Bunkered down in the depths of a long and bitter winter, a dedicated but steadily growing bunch of Norwegians is finding welcome reprieve celebrating a countryman’s feats on the opposite side of the globe.
Tuning into the Australian Open has not always been high on the list, given the season, the time zone and long-standing dearth of compatriots competing to fuel the interest from afar.
That is all changing thanks to 22-year-old Casper Ruud, who became only the second Norwegian to reach the fourth round at a major after his father Christian 24 years prior.
“He was happy. He's my main coach, so it's also an achievement for him. Now he has done it himself and as a coach, so I think he's happy that I've been able to not beat his record yet, but at least do the same as he did,” Ruud told ausopen.com.
“That was kind of the last inch he had on me when it comes to Norwegian records in tennis. I've kind of beaten him on everything else – the ranking and last year when I got my first title.
“He lost the finals a couple times, so now he was happy, and I'm not going to say we joked about it, but he kind of liked having that last inch on me and now he can't anymore, so it's a good feeling, obviously.”
Those ranking and title benchmarks came in one fell swoop last February when he surpassed his father’s previous best of world No.39 with a maiden tour trophy at the Argentina Open on clay.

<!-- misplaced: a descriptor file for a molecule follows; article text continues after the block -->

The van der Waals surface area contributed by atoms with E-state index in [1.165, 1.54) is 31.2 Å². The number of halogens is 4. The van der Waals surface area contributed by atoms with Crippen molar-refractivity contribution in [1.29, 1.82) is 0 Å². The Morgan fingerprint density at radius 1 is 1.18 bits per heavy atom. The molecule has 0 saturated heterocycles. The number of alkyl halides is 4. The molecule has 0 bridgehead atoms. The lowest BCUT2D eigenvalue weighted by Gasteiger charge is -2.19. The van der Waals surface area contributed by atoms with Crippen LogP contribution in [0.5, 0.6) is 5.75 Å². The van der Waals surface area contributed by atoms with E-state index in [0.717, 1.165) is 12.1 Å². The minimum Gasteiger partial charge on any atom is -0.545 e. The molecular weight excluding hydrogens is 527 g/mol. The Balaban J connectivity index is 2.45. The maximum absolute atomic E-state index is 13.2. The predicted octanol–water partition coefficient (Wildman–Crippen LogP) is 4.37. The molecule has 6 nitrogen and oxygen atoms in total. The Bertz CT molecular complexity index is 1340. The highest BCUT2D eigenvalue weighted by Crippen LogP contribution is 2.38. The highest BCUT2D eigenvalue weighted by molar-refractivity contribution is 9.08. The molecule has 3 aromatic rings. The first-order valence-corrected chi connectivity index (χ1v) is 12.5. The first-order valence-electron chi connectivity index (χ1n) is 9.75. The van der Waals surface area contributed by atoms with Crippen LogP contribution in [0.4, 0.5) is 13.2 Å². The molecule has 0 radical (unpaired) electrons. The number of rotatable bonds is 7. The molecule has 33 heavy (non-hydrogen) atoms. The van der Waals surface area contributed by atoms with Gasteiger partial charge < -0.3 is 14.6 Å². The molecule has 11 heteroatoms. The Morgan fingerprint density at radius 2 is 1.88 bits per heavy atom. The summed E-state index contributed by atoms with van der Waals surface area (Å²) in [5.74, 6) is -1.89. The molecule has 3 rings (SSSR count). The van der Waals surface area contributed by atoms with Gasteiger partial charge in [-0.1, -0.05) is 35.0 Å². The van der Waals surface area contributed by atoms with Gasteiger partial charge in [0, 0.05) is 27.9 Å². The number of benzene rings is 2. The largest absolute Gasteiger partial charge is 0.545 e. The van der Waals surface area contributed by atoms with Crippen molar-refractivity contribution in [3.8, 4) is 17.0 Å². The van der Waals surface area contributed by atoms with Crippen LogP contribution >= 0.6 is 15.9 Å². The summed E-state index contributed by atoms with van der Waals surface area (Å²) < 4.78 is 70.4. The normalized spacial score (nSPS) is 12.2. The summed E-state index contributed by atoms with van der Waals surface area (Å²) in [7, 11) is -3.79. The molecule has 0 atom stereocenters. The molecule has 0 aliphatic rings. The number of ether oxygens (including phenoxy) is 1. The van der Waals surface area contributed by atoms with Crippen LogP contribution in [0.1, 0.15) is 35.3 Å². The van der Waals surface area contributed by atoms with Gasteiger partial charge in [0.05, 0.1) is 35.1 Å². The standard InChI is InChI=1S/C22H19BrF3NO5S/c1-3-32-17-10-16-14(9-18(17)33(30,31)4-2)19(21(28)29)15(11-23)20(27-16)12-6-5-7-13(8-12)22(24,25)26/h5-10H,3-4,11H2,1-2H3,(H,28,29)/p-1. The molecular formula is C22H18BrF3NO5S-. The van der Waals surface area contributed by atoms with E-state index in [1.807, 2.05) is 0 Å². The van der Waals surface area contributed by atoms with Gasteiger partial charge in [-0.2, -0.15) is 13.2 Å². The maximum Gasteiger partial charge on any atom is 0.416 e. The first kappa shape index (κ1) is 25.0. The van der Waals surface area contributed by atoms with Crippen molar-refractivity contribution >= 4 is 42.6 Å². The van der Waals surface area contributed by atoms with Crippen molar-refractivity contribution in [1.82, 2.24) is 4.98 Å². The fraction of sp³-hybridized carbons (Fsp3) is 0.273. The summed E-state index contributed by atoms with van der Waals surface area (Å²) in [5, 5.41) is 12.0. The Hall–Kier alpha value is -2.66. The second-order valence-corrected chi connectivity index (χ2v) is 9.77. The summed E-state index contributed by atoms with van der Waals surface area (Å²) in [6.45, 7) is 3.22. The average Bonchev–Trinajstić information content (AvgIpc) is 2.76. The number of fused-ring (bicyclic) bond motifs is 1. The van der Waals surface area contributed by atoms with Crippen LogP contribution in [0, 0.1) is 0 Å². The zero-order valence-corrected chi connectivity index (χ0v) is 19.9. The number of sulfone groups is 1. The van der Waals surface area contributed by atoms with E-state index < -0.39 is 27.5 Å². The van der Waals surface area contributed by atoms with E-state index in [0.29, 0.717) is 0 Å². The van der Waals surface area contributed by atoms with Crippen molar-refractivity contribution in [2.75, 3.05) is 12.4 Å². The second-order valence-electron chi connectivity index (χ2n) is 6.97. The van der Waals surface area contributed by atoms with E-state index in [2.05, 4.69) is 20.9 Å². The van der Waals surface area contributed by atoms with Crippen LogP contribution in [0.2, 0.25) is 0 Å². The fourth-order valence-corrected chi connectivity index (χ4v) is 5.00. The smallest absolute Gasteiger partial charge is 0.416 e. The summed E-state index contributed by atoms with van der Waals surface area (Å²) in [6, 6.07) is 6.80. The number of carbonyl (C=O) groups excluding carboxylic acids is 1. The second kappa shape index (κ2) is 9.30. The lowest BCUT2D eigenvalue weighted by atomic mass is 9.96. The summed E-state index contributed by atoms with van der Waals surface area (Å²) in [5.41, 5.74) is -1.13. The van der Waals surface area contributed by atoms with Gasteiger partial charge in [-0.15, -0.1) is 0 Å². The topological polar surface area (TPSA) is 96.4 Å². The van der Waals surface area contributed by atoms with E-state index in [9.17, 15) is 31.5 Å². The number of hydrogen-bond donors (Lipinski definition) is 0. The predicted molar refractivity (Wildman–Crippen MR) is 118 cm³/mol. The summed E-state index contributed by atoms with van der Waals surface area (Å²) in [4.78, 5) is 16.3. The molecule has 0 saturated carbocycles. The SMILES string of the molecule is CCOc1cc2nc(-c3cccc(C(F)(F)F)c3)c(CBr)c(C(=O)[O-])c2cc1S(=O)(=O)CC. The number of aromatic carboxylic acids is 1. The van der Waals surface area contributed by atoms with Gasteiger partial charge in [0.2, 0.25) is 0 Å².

At the 2020 Italian Open, Ruud again went one better than Dad managed at a Masters 1000 event as he reached the semifinals, where he lost to Novak Djokovic.
A career-best ranking of No.25 soon followed and despite three forays to the third round at a major, his second-week breakthrough came on Saturday in Melbourne via a 6-1 5-7 6-4 6-4 triumph over Moldovan Radu Albot.
“I remember the first time I made the third round was back in 2019, and I played (Roger) Federer,” Ruud said.
“That's a tough third-round opponent, the greatest of them all. So then you kind of think more about just experience being in the third round than maybe thinking about actually winning the match.”
Fourth time round was an entirely different prospect, this time against an opponent he was expected to hold the edge over.
His reward is a showdown with the in-form seventh seed Andrey Rublev, a player he has lost both previous encounters to.
After Goran Ivanisevic brought his father’s run to an end in a heartbreaking five-setter in the round of 16 in 1997, there were hopes Ruud Jr could go one better.
“I know that he was up 40-love on Goran's serve at 3-all in the fifth to make quarters,” Ruud said.
“So it's one of his best results, but toughest losses of his career he's told me.
“But I hope that won't be the case for me on Monday. I'll have a very tough opponent.
“[Rublev has] been one of the best players on tour the last seven, eight months or nine months, so I'm up for a big test on Monday.”
Temperatures may have not yet nudged zero degrees Celsius back home, and with longer, warmer days still some months away, Ruud stands to provide further cause for celebration.
“Hopefully it can bring some light back to Norway, because I know it's very dark and cold back there now,” he said. “The sun goes up at 9[am] and goes down at 3[pm], so it's only like six hours of daylight, which I'm happy to be away from, but I also look forward to coming home.
“Hopefully there will be some kids that can get inspired by the results and pick up a racquet or continue working hard.
“Hopefully they see that it's possible for a Norwegian to do well.”